tokyo fish story

Sushi Wa Jinsei. Sushi Is Life … in Kimber Lee’s “slice-of-sushi” dramedy tokyo fish story, now getting its World Premiere at South Coast Repertory, and like the raw-fish-&-steamed-rice confections created by master chef protagonist Koji, Lee’s latest is one tangy treat.
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MAME

RECOMMENDED

Auntie Mame Dennis, the woman who can “coax the blues right out of the horn” and “charm the husk right off of the corn,” is back. Yes, Kentwood Players’ revival is community theater and not the great-big Equity production L.A. has been awaiting the past baker’s dozen years. Still, with a pizzazzy lead performance and several supporting gems, it’s worth a visit to the Westchester Playhouse to rediscover the gal who took Broadway by storm not once but twice.
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JESUS CHRIST SUPERSTAR

DOMA Theatre Company puts a cutting-edge contemporary spin on Sir Andrew Lloyd Webber’s 1970 rock opera Jesus Christ Superstar, bringing it into the 21st Century world of cell phones and selfie sticks for one of DOMA’s most spectacular shows to date.
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BABY WITH THE BATHWATER

Wacky is the word for Baby With The Bathwater. Winningly wild and wonderful apply too to Christopher Durang’s 1983 comedy classic, as does gut-bustingly hilarious, a bathtub full of adjectives and adverbs that make the latest from Diversionary Theatre well worth a San Diego road trip this month.
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THE PRODUCERS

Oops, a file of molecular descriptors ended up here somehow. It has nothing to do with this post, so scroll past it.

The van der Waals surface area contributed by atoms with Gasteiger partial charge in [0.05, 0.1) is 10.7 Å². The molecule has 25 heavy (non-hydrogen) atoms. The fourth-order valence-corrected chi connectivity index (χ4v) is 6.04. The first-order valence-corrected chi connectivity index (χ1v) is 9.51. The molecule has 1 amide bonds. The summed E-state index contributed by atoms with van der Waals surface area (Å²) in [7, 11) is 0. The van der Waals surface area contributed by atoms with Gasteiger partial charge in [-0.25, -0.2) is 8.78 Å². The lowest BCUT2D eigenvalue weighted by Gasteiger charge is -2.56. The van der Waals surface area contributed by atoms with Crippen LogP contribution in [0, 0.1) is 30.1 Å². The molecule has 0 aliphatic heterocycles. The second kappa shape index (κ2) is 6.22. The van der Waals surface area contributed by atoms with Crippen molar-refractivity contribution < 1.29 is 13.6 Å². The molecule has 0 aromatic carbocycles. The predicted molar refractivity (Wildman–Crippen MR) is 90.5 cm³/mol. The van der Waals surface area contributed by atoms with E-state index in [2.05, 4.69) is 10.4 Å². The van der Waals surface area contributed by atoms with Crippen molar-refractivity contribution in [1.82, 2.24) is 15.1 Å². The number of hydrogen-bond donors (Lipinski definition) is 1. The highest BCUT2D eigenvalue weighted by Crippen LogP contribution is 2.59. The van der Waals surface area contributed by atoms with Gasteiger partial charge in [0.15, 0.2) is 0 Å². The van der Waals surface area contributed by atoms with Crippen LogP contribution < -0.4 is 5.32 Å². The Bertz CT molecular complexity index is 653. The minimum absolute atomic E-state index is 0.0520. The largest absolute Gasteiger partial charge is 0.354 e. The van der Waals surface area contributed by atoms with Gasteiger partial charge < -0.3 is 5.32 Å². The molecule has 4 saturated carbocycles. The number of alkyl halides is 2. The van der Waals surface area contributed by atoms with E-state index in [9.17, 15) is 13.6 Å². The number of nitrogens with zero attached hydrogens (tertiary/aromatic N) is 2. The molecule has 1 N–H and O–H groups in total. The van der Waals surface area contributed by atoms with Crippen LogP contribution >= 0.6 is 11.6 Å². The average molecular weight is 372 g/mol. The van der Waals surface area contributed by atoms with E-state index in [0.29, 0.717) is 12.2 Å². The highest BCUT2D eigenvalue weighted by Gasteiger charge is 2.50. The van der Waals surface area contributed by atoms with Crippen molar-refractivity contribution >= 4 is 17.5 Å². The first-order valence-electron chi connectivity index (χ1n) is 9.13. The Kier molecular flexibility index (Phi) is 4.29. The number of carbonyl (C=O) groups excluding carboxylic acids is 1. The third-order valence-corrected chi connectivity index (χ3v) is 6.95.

Candlelight Pavilion Dinner Pavilion undertakes one of its biggest and most ambitious musicals to date, Mel Brooks’ multiple Tony-winning The Producers, and the result is another Candlelight crowd-pleaser filled with laughter, music, and dancing galore.
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ROMEO & JULIET: LOVE IS A BATTLEFIELD

Shakespeare meets Pat Benatar (with “a little love from Tina Turner”) as Rockwell Table And Stage presents their latest, Romeo & Juliet: Love Is A Battlefield, and Holy Bard Of Avon, what an electrifying evening of cabaret-meets-musical-theater alchemy it is!
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THE THREEPENNY OPERA

A Noise Within kicks off its Spring 2015 season with a sensationally performed and designed revival of Bertolt Brecht and Kurt Weill’s The Threepenny Opera. Theatergoers who’ve not acquired a taste for Brecht’s brand of early 20th-century avant-garde or Weill’s dirge-like melodies may find its three-hour running time a bit of a long haul, however those with a fondness for Threepenny (and they are, I am told, legion) will find themselves in Brecht/Weill heaven.
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THE OTHER PLACE

Trust nothing you see or hear until about halfway through the riveting, complex puzzle that is Sharr White’s The Other Place, now getting its first Los Angeles production, and a superb one at that, at North Hollywood’s 99-seat-plan Road Theatre.
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